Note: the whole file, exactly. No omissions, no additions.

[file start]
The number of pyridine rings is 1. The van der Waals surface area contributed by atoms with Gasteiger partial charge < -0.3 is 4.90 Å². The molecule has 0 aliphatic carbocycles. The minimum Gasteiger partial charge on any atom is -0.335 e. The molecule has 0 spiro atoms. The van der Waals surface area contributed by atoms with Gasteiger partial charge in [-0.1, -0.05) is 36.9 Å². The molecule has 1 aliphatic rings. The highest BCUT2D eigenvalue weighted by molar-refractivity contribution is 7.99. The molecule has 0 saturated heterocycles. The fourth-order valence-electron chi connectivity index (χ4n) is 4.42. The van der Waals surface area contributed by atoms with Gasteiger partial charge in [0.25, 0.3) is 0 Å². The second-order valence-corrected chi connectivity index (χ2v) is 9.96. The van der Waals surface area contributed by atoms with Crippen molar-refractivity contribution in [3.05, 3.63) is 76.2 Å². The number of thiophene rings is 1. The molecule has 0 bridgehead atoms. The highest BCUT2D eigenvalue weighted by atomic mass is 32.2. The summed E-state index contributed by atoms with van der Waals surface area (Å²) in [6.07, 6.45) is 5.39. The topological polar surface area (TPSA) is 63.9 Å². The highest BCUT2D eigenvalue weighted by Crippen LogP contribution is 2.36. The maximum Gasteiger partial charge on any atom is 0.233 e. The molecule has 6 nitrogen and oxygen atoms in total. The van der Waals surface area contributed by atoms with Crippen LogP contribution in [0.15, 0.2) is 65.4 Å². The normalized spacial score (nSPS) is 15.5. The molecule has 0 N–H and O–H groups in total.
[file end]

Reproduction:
The number of pyridine rings is 1. The van der Waals surface area contributed by atoms with Gasteiger partial charge < -0.3 is 4.90 Å². The molecule has 0 aliphatic carbocycles. The minimum Gasteiger partial charge on any atom is -0.335 e. The molecule has 0 spiro atoms. The van der Waals surface area contributed by atoms with Gasteiger partial charge in [-0.1, -0.05) is 36.9 Å². The molecule has 1 aliphatic rings. The highest BCUT2D eigenvalue weighted by molar-refractivity contribution is 7.99. The molecule has 0 saturated heterocycles. The fourth-order valence-electron chi connectivity index (χ4n) is 4.42. The van der Waals surface area contributed by atoms with Gasteiger partial charge in [0.25, 0.3) is 0 Å². The second-order valence-corrected chi connectivity index (χ2v) is 9.96. The van der Waals surface area contributed by atoms with Crippen molar-refractivity contribution in [3.05, 3.63) is 76.2 Å². The number of thiophene rings is 1. The molecule has 0 bridgehead atoms. The highest BCUT2D eigenvalue weighted by atomic mass is 32.2. The summed E-state index contributed by atoms with van der Waals surface area (Å²) in [6.07, 6.45) is 5.39. The topological polar surface area (TPSA) is 63.9 Å². The highest BCUT2D eigenvalue weighted by Crippen LogP contribution is 2.36. The maximum Gasteiger partial charge on any atom is 0.233 e. The molecule has 6 nitrogen and oxygen atoms in total. The van der Waals surface area contributed by atoms with Crippen LogP contribution in [0.15, 0.2) is 65.4 Å². The normalized spacial score (nSPS) is 15.5. The molecule has 0 N–H and O–H groups in total.